On Sunday evening, after I vented about my overwhelm here on the blog, I spent some time thinking about what could be simplified or made easier in the week ahead. Work projects couldn’t be, but there were lots of other things that could.
I reached out to a close family friend and asked whether she could help out with some of the care-taking after my mom’s knee replacement surgery on Monday. I ordered my mom some meals from Veestro, so that she wouldn’t have to worry about food during her recuperation, and I threw in a bunch for myself, so that I can spend a little less time on cooking and meal prep during this busy stretch.
I cancelled some work calls that didn’t need to happen right away and extended the deadline for a job that had snuck up on me. I asked a peer to walk me through an assignment I’d been struggling with. I delayed making plans with friends, explaining that it would be better to catch up when my rotations were winding down. I sent emails that were shorter and more to-the-point than mine usually are; I turned in a couple projects that I gave about 80% of my effort to, but not more, trusting that they were good enough as they were.
I asked my closest friend here in the city to keep me company at the hospital on Monday; I didn’t ask for company during my mom’s last knee replacement, and it turned into an unnecessarily lonely, tense day. I spent much of it looking around the waiting room at the hospital watching partners and families band together, feeling pangs of envy and sadness. Those feelings were (and are) honest and OK. But I don’t have to go it alone all the time, either, and I’m glad that I asked my friend for a little companionship during the wait.
It’s my tendency to take charge of things and then give them my all. I’m not ashamed of this; it’s part of how I work, live, and love. But I’m learning as I get older the profound truth of the observation that no man—or woman—is an island. It takes courage and wisdom to ask for help, to choose against things being harder or more onerous than they need to be.
This past week wasn’t easy, and the week ahead won’t be, either. Things will feel challenging until my rotations are over, and my RD journey won’t stop there: there’s an RD exam to take, and then planning what comes next. One lesson I learned as a post-bacc student is that it’s easy to live in constant anticipation of an easier, smoother, less demanding moment in time, telling oneself that the business of being at peace can be delayed until then.
It really shouldn’t be, though. There are always upswings and downswings in life, including periods that feel either especially stressful or especially sweet. But very rarely do the clouds part entirely, which makes it important to cultivate calm no matter how hectic things are. I’m beginning to understand that it’s almost always possible to simplify something, to put down an unnecessary burden or two.
That’s the spirit with which I’m looking ahead to tomorrow, anyway. And I’ll continue to issue myself a gentle invitation to let go of what I can and ask for help with what I can’t. Fingers crossed. Here are some recipes and reads.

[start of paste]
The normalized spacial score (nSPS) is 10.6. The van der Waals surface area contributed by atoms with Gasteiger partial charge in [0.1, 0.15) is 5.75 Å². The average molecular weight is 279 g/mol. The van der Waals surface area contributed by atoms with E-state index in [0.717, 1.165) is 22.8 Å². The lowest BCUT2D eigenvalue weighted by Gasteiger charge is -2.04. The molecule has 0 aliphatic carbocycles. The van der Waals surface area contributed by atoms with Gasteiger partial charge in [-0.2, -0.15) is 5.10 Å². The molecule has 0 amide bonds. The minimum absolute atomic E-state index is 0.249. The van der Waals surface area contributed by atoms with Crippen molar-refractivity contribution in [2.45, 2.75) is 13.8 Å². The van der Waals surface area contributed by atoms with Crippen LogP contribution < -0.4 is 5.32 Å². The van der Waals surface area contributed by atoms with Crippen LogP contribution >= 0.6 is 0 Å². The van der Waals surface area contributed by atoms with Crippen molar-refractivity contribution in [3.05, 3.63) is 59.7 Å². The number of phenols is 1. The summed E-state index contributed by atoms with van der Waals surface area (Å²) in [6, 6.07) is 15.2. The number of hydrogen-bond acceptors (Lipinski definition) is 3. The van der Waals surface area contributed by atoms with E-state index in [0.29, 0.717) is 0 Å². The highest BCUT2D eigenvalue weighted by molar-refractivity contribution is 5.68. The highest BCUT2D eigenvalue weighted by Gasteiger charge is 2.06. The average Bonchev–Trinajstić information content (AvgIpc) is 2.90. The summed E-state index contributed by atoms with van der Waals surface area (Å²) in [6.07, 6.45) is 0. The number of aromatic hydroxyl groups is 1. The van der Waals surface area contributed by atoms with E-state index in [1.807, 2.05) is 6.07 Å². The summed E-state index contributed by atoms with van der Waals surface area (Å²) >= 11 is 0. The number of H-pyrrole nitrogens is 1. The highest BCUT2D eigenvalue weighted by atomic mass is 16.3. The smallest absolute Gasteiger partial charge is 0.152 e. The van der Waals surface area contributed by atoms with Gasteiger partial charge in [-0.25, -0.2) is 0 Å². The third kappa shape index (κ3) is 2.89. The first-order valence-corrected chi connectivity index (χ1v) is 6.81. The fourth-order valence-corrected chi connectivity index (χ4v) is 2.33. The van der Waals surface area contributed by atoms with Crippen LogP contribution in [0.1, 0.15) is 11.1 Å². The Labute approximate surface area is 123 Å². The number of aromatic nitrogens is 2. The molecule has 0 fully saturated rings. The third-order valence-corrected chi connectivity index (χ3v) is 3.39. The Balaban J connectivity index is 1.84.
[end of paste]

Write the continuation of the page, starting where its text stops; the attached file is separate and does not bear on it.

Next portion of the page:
I love broken lasagna, and I’m so intrigued by Lindsey’s tomato free version with vegan ricotta and pesto.
A great recipe for July 4th get-togethers: Sarah’s vibrant, layered bean dip.
These crispy, Indian-inspired vegetable and red lentil balls look like the perfect addition to salads, pitas, and grain bowls. You can use the Google translator function to check them out on Susann and Yannic’s page.
Lily’s oat seed crackers look like a perfect, portable snack for me as I wrap up the last few weeks of my internship, and her impassioned tribute to Joy Harjo’s work is as lovely as ever.
Finally, a perfect, all-American banana cream pie for Independence Day! Marly’s vegan version looks amazing.
1. The New York Times reports on the growth of Charley—now seventeen months old—who had a groundbreaking surgery in utero to correct spina bifida. Harrowing and inspiring.
2. Hypercholesterolemia, or clinically high levels of blood serum cholesterol, are improving but still far from ideal among American kids and teens. I like RD Keri Gans’ tips for prevention, which include increasing fiber, focusing on whole grains, and limiting fatty foods. To her suggestions for boosting omega-3 fatty acid intake, I’d offer a focus on chia, flax, hemp, walnuts, soy, and vegan DHA/EPA supplements.
3. I’m a big believer that all emotions, even those that feel most threatening, have something to teach us. I appreciate Amanda Mull’s reporting on their importance and validity.
4. Until I read this article I hadn’t given enough thought to the need for low-cost care for companion animals. I’m glad that New York City’s resources for vulnerable animals is growing.
5. Finally, happy Pride. The celebration in NYC has been inspiring so far. While I was thinking about the Pride March today and its meaning, I stumbled on Eric Kim’s article for Food52 about coming out to his parents. Kimchi fried rice plays a pivotal role in the family’s shared story—Kim is Korean American—and his compassion shines through every word.
In the spirit of compassion, connection, and celebration of who we are, happy Sunday, friends. I’ll be looping back soon with a new summer salad recipe.